A Multicultural Study:  Chinese New Year

By: Gloria Massey, Farrington Grove School
       Terre Haute, Indiana, June 30, 2000

Grade levels: K-3, three-day lesson plan

Purpose: In this multicultural study, children will become aware that they live on one planet but their festivals and holidays vary .The customs and beliefs of the Chinese people will become real and meaningful to children as they learn about and experience the Chinese New Year.

Geography Standards:

#1 How to use maps to acquire, process, and report information from a spatial perspective
#10 The characteristics, distribution, and complexity of earth's cultural mosaics
#18 How to apply geography to interpret the present and plan for the future
Indiana Social Studies Academic Standards:
World Cultures: Students will demonstrate that people have similarities and differences and that people learn from each other in many different ways.

Materials required:

Objectives: Upon completion of this lesson, students will be able to:
  1. Locate China on a world map
  2. Discuss how the Chinese New Year's celebrations compare with New Year's or other holiday activities the children do within their culture
  3. Draw a picture and write a story about an animal of their choice from the Chinese Zodiac


Pre-activity information:
The Chinese New Year, also called the Spring Festive, is the most important holiday for the Chinese. The celebration begins on the first day of the lunar calendar (in mid-January or Mid-February) and lasts 15 days, beginning with New Year's Eve and ending with the lantern festival at the full moon. Since the holiday is so special, people start preparing for it ahead of time. A week before the holiday, people sweep out their homes to get rid of bad luck.  People shop for new clothes and get their hair cut to begin the year with a fresh start. They also buy plants and blossoms for symbols of spring and birth, and foods like oranges for symbols of good fortune. The New Year's Day feast takes a long time to prepare. The menu for the meal is carefully planned to include many foods with special meanings. Families and friends gather together, give gifts, eat special foods, enjoy parades and watch fireworks.  On the fifteenth day of the Spring Festival, the Chinese celebrate with a lantern festival. Lanterns of all shapes and sizes are hung everywhere to light the night sky.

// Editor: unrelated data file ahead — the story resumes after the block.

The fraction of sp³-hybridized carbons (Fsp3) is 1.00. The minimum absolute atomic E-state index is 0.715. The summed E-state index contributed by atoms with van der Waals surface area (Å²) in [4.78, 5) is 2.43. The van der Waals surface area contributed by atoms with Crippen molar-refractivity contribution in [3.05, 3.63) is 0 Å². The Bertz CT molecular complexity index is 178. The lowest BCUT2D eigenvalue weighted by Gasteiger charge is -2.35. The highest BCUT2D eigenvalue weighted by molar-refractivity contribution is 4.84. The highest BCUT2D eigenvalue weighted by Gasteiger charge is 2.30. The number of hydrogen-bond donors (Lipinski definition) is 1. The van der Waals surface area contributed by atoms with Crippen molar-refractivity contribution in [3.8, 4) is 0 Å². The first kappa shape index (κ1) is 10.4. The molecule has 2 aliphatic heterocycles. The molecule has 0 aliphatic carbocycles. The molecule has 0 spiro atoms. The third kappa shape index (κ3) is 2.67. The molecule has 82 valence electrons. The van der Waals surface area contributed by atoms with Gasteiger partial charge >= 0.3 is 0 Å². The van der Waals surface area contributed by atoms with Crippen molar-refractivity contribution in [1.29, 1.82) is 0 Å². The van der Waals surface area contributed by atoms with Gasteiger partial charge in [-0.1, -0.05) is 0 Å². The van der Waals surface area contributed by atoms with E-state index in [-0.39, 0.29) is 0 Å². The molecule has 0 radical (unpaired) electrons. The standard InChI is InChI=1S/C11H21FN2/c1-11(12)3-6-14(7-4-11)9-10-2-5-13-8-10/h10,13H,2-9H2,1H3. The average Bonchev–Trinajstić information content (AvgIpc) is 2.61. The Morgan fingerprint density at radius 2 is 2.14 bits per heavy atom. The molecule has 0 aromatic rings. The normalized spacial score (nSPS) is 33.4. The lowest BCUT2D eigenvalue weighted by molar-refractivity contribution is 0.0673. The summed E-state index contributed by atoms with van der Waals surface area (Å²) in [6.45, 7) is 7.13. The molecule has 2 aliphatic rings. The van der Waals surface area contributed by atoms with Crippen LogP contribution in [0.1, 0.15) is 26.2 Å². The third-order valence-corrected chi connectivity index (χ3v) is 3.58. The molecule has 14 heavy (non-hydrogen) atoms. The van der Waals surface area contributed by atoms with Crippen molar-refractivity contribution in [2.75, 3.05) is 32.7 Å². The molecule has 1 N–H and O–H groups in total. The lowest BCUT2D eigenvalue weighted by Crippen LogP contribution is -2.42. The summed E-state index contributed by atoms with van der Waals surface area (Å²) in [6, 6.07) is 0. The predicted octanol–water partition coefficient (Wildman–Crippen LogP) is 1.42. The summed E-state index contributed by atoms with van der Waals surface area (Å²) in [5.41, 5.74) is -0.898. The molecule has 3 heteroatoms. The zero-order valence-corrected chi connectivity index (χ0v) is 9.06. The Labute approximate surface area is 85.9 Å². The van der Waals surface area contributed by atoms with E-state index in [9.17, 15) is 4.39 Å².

Procedures:
Day 1- Locate China on a world map or globe. Have children color China on individual world maps. Read and discuss one of the books on customs of Chinese New Year. Have children make lanterns for the lantern festival to decorate the room. Start by using watercolors to paint Chinese motifs or an original design on 18 x 12 paper. Let dry overnight.

Day 2- Review from yesterday. Read another book on China.  Put together lanterns:

  1. Using the picture painted yesterday, fold paper lengthwise with the decorations out.
  2. Starting at the fold, make evenly spaced cuts about 1" apart, ending where you began.  Draw ending line for children if needed.
  3. Open the paper and staple together the short edges.
  4. Stuff middle with crumpled yellow tissue paper.
  5. Staple a strip of 1 "x 6" construction paper to make the handles.
  6. Add tissue paper or crepe paper streamers to bottom.
  7. Hang lanterns around the room.
Day 3- Discuss the Chinese Year from the first two days. On chart paper compare how the children celebrate New Year with how the Chinese celebrate
their New Year.  Read a book that explains the Chinese calendar. Have a copy of the Chinese zodiac so the children can find the animals for their birth year.   The Chinese traditionally believe that people born in the year of a certain animal exhibit particular characteristics.  After discussing which characteristics the animals have for the years the children were born, have the children choose one animal, draw a picture of it and write a story about how the characteristics of that animal compares to a person born in that year.

Extensions: Have the children research other Chinese customs for the Spring Festival.  What foods do the Chinese eat during the Spring Festival and why are they symbolic?

Evaluation: Have the children draw a picture and write a story about how they would celebrate if they were in China for the Spring Festival.